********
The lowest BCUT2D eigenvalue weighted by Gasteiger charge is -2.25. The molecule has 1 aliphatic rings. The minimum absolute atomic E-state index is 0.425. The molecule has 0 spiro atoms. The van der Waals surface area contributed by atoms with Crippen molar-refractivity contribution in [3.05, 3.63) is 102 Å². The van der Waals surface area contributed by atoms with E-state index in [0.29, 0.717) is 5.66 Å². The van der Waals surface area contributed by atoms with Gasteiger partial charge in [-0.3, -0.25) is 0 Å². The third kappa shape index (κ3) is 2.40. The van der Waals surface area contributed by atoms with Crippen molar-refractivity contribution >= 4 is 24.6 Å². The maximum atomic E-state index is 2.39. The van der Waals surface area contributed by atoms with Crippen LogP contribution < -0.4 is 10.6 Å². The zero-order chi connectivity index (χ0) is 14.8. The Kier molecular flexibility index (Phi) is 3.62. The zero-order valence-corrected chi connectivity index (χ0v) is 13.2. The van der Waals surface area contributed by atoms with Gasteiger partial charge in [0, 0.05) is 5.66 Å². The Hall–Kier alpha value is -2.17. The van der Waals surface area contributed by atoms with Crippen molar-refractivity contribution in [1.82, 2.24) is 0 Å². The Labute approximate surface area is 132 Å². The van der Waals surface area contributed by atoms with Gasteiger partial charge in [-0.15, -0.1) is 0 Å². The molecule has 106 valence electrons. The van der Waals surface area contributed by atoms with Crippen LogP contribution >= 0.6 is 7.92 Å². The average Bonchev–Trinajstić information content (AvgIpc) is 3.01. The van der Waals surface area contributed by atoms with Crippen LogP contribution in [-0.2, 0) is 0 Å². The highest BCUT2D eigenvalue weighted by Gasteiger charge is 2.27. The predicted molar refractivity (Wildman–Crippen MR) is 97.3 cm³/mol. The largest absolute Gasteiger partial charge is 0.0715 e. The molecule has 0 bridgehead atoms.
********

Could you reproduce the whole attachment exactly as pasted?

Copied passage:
The lowest BCUT2D eigenvalue weighted by Gasteiger charge is -2.25. The molecule has 1 aliphatic rings. The minimum absolute atomic E-state index is 0.425. The molecule has 0 spiro atoms. The van der Waals surface area contributed by atoms with Crippen molar-refractivity contribution in [3.05, 3.63) is 102 Å². The van der Waals surface area contributed by atoms with E-state index in [0.29, 0.717) is 5.66 Å². The van der Waals surface area contributed by atoms with Gasteiger partial charge in [-0.3, -0.25) is 0 Å². The third kappa shape index (κ3) is 2.40. The van der Waals surface area contributed by atoms with Crippen molar-refractivity contribution >= 4 is 24.6 Å². The maximum atomic E-state index is 2.39. The van der Waals surface area contributed by atoms with Crippen LogP contribution < -0.4 is 10.6 Å². The zero-order chi connectivity index (χ0) is 14.8. The Kier molecular flexibility index (Phi) is 3.62. The zero-order valence-corrected chi connectivity index (χ0v) is 13.2. The van der Waals surface area contributed by atoms with Gasteiger partial charge in [0, 0.05) is 5.66 Å². The Hall–Kier alpha value is -2.17. The van der Waals surface area contributed by atoms with Crippen molar-refractivity contribution in [1.82, 2.24) is 0 Å². The Labute approximate surface area is 132 Å². The van der Waals surface area contributed by atoms with Gasteiger partial charge in [-0.15, -0.1) is 0 Å². The molecule has 106 valence electrons. The van der Waals surface area contributed by atoms with Crippen LogP contribution >= 0.6 is 7.92 Å². The average Bonchev–Trinajstić information content (AvgIpc) is 3.01. The van der Waals surface area contributed by atoms with Crippen LogP contribution in [-0.2, 0) is 0 Å². The highest BCUT2D eigenvalue weighted by Gasteiger charge is 2.27. The predicted molar refractivity (Wildman–Crippen MR) is 97.3 cm³/mol. The largest absolute Gasteiger partial charge is 0.0715 e. The molecule has 0 bridgehead atoms.